Engineering geological investigation of the July 2020 Richardson Avenue landslide, Gisborne

Show simple item record

dc.contributor.advisor Brook, Martin
dc.contributor.author Alama, David Jovie
dc.date.accessioned 2021-12-16T22:42:45Z
dc.date.available 2021-12-16T22:42:45Z
dc.date.issued 2021 en
dc.identifier.uri https://hdl.handle.net/2292/57828
dc.description Full Text is available to authenticated members of The University of Auckland only. en
dc.description.abstract On Monday, July 20 2020, a portion of the 35 Richardson Ave, Gisborne property disappeared downhill. A preliminary investigation lead by Dr Murry Cave of the Gisborne Regional Council soon after laid the groundwork for this engineering geological investigation into the 35 Richardson Ave landslide. Field images from the preliminary investigation showed a 1 m tall headscarp, with minor scarps, tension cracks, and ponded surface water across the hillslope. A one-day field investigation was then conducted in preparation of this thesis. This field investigation, coupled with subsurface investigations, and laboratory analysis on soil samples taken from the landslide showed properties and indices not too dissimilar to another landslide in Gisborne, the Wallis Road landslide. The landslide is divided into two sections, an upper area of a clay/silt compound slide with a distinct translational slide. The second section is a channelized sensitive clay flowslide. Ground penetrating radar reveals a possible failure plane c. 6 m for the transitional slide. A multitude of field investigative techniques allowed for the classification of the slope forming material as a well as identifying soil indices such as Atterberg limits, particle size distribution, and clay microstructure. Of particular note is a layer of pumiceous sand, enveloped by clay which was found in one borehole at 1.5 m depth. Such lithology had unique soil indices, such as high sensitivity and it’s the in-situ moisture content moisture content was higher than its liquid limit. These properties can result in its behaviour under disturbance being slurry-like. Similarities of the lithologies found here and within the Wallis Road landslide identifies the sampled soil present at 35 Richardson Ave as belonging to the Mangatuna Formation. Literature surrounding the Mangatuna Formation explains much of the encountered soil properties, from the presence of flocculated smectite seen within SEM imagery, to the high sensitivity, to the particle size distribution. These similarities reveal the history of the formation of the Mangatuna Formation which is proposed to have influenced slope instability with relation to rainwater, tree clearing, and seismicity.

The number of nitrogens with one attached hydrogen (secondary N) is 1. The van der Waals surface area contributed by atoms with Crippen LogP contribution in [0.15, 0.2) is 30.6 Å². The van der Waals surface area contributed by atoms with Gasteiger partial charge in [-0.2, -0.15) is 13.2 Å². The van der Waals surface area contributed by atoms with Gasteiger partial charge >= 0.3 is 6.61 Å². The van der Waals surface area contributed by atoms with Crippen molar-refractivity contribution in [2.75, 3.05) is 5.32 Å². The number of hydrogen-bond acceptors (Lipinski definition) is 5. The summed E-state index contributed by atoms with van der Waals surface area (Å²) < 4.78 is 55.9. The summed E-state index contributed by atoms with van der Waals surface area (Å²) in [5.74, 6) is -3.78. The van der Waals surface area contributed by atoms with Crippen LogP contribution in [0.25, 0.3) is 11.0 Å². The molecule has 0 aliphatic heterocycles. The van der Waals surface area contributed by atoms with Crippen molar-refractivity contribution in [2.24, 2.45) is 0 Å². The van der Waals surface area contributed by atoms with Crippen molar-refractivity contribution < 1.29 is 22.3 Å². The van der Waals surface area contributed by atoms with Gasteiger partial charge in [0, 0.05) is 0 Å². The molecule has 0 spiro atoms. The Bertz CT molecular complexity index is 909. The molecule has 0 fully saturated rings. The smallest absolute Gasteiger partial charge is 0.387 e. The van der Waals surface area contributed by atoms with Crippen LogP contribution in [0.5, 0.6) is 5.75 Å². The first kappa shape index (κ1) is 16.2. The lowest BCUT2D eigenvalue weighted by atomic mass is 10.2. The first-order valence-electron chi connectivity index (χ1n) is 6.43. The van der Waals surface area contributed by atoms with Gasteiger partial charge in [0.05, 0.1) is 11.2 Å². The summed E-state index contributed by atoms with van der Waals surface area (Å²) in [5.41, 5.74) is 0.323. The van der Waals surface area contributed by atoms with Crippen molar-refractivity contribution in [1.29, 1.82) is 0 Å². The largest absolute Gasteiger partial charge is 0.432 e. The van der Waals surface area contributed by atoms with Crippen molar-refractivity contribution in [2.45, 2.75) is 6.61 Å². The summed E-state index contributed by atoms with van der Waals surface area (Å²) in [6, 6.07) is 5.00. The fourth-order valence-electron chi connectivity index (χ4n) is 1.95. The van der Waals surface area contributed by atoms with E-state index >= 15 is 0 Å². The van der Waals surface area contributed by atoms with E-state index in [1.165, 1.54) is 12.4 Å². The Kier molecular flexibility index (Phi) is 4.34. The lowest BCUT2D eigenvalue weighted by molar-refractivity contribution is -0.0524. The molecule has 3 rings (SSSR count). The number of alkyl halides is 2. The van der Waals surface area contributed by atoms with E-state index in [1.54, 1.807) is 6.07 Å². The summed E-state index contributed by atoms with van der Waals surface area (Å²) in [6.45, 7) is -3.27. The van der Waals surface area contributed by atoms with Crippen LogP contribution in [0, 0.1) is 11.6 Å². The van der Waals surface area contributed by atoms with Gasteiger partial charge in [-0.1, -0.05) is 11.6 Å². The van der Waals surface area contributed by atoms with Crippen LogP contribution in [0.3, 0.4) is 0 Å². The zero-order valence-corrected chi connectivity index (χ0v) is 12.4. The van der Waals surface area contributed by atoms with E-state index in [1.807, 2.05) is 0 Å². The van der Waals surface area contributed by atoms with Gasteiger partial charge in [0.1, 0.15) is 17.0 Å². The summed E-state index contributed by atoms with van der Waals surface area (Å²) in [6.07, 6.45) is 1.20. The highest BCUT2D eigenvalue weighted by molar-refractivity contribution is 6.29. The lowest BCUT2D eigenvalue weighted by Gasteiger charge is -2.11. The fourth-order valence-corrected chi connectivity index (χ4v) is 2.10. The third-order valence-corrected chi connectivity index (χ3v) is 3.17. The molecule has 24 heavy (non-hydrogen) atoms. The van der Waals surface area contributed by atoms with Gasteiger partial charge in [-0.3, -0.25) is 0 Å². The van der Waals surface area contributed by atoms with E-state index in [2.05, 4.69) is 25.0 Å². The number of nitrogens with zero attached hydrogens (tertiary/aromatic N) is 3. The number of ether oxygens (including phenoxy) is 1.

dc.publisher ResearchSpace@Auckland en
dc.relation.ispartof Masters Thesis - University of Auckland en
dc.relation.isreferencedby UoA en
dc.rights Restricted Item. Full Text is available to authenticated members of The University of Auckland only. en
dc.rights Items in ResearchSpace are protected by copyright, with all rights reserved, unless otherwise indicated.
dc.rights.uri https://researchspace.auckland.ac.nz/docs/uoa-docs/rights.htm en
dc.rights.uri http://creativecommons.org/licenses/by-nc-sa/3.0/nz/
dc.title Engineering geological investigation of the July 2020 Richardson Avenue landslide, Gisborne
dc.type Thesis en
thesis.degree.discipline Geology
thesis.degree.grantor The University of Auckland en
thesis.degree.level Masters en
dc.date.updated 2021-11-29T14:45:12Z
dc.rights.holder Copyright: the author en


Files in this item

Find Full text

This item appears in the following Collection(s)

Show simple item record

Share

Search ResearchSpace


Browse

Statistics